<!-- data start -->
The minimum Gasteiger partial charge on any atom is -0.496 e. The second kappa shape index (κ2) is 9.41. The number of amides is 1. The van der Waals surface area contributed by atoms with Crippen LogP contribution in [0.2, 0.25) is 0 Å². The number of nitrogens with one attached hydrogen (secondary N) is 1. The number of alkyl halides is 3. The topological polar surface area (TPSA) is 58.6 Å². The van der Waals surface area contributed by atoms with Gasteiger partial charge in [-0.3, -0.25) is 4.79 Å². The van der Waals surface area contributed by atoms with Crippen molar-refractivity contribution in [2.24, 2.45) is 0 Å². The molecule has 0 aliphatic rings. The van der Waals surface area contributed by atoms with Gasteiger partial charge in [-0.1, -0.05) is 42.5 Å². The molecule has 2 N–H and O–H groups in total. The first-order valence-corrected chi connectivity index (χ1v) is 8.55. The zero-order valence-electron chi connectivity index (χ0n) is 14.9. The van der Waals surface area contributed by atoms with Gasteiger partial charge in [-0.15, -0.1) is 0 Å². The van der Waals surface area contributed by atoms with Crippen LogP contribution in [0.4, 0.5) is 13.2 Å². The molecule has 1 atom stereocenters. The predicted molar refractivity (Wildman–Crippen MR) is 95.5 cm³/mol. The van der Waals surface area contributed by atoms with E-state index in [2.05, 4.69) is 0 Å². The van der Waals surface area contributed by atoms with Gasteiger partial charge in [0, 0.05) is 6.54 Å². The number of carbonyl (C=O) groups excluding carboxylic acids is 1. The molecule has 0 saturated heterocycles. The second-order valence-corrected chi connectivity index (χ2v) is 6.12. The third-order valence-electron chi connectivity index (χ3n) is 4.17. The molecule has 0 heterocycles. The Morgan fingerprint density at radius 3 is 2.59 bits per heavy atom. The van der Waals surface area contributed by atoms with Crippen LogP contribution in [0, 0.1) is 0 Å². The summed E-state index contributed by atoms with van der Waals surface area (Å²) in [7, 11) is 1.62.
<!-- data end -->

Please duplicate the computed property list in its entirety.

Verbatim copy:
The minimum Gasteiger partial charge on any atom is -0.496 e. The second kappa shape index (κ2) is 9.41. The number of amides is 1. The van der Waals surface area contributed by atoms with Crippen LogP contribution in [0.2, 0.25) is 0 Å². The number of nitrogens with one attached hydrogen (secondary N) is 1. The number of alkyl halides is 3. The topological polar surface area (TPSA) is 58.6 Å². The van der Waals surface area contributed by atoms with Gasteiger partial charge in [-0.3, -0.25) is 4.79 Å². The van der Waals surface area contributed by atoms with Crippen molar-refractivity contribution in [2.24, 2.45) is 0 Å². The molecule has 0 aliphatic rings. The van der Waals surface area contributed by atoms with Gasteiger partial charge in [-0.1, -0.05) is 42.5 Å². The molecule has 2 N–H and O–H groups in total. The first-order valence-corrected chi connectivity index (χ1v) is 8.55. The zero-order valence-electron chi connectivity index (χ0n) is 14.9. The van der Waals surface area contributed by atoms with Gasteiger partial charge in [-0.15, -0.1) is 0 Å². The van der Waals surface area contributed by atoms with Crippen LogP contribution in [0.4, 0.5) is 13.2 Å². The molecule has 1 atom stereocenters. The predicted molar refractivity (Wildman–Crippen MR) is 95.5 cm³/mol. The van der Waals surface area contributed by atoms with E-state index in [2.05, 4.69) is 0 Å². The van der Waals surface area contributed by atoms with Gasteiger partial charge in [0, 0.05) is 6.54 Å². The number of carbonyl (C=O) groups excluding carboxylic acids is 1. The molecule has 0 saturated heterocycles. The second-order valence-corrected chi connectivity index (χ2v) is 6.12. The third-order valence-electron chi connectivity index (χ3n) is 4.17. The molecule has 0 heterocycles. The Morgan fingerprint density at radius 3 is 2.59 bits per heavy atom. The van der Waals surface area contributed by atoms with Crippen LogP contribution in [0, 0.1) is 0 Å². The summed E-state index contributed by atoms with van der Waals surface area (Å²) in [7, 11) is 1.62.